by Tamara Scully
The Dairy Cattle Welfare Council recently hosted veterinarian Dr. Conrad Spangler of Riverview LLP, whose dairy farms are located across several states. Spangler discussed the significance of high-performing down cow care teams.
“I really think that there’s three main points that we’ve covered,” Spangler said of Riverview’s efforts to enhance down cow care. “It’s a constant work in progress. We’re just trying to learn.”
Those three primary needs that have helped to create quality care are selecting the right people, giving them the right training and measuring the right things.
Designating employees to respond when there is an animal care situation or down cow is necessary. These employees need to be trusted, understand the culture and value of the dairy farm and be eager to fulfill the role. At Riverview LLP, experienced employees who have been employed for a minimum of 90 days are eligible for a role on the down cow care team.
Training everyone to work with down cow care hasn’t worked at Riverview LLP. Really wanting to work on the care teams and willingness to question the status quo are two important characteristics for people to have. People also need to have a strong animal welfare orientation. Team members must be mentally resilient in order to make emotional decisions about ending the life of a cow. Knowing when a cow needs to be sacrificed is an important part of the down cow care team’s responsibility.
“You want people who have that ability to speak up, and be candid and honest with you so you can continually improve your down cow care,” he said. “Let’s put the right people in the right spot.”
Along with the responsibility of caring for down and compromised cows comes the need for protocols on handling the variety of animal welfare situations encountered on the dairy. Handling non-ambulatory cows, the use of hip lift and halter usage, a procedure for using hot shot prods, captive bolt use for euthanasia and a thorough understanding of the dairy’s euthanasia protocol are all covered in initial training and reviewed every six months.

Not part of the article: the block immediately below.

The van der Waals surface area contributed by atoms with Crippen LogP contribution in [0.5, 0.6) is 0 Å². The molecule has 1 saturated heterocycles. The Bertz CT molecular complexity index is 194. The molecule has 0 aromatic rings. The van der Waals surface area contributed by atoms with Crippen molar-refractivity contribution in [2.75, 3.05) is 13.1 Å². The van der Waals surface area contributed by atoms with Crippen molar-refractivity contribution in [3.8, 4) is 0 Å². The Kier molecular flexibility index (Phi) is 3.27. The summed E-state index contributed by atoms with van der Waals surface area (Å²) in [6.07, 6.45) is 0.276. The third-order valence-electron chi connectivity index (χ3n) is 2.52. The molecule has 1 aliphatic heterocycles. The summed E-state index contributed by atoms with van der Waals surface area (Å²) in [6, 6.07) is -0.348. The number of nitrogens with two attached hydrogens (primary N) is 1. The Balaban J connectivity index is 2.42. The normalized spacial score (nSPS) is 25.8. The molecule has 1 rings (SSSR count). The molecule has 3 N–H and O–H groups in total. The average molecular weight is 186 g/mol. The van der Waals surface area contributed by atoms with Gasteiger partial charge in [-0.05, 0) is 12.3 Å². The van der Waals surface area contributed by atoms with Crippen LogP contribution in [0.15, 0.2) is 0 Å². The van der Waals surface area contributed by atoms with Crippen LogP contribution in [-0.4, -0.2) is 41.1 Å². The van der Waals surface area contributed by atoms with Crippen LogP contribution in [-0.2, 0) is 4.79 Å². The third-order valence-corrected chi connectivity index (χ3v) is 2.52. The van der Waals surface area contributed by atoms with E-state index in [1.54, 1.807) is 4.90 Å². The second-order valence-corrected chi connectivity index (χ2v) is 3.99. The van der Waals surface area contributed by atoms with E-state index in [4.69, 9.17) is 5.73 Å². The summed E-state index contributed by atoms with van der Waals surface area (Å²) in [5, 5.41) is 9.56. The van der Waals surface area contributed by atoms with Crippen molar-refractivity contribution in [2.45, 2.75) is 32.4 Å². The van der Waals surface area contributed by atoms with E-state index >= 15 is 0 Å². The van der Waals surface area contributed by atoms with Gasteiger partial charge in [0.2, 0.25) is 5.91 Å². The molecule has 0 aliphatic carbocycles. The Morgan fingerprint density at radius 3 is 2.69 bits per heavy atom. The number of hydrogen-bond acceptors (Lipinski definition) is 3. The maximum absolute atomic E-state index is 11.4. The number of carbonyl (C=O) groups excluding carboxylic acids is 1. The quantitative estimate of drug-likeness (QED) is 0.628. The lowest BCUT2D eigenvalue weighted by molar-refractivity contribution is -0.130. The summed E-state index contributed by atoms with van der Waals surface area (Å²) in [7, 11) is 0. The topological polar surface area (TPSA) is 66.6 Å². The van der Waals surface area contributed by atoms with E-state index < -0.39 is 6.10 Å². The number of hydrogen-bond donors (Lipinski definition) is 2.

“You need to give animal welfare a priority,” Spangler said of down cow team members.
In order to identify members of the down cow care team, decals are used on their safety vests so all employees realize these employees are in charge in a down cow situation. Because some of their dairies have 24-hour coverage, a team is available on each shift.
“Make sure it’s really clear that they have the authority to make whatever decision is necessary,” Spangler said of care team members.
The down cow care team members have other jobs on the farm, but when an animal emergency happens, they are the first responders, and that is their priority. Down cow care team members aren’t paid extra for being on the team per se, but as they tend to be longtime employees and lead members in their areas of the dairy, down cow care team members are typically higher-paid employees, valued for their experience.
All employees need to know the circumstances that require them to call the down cow care team. Ongoing training of the care team response, including review of any incidents and follow up to review protocols, is an important and necessary tool.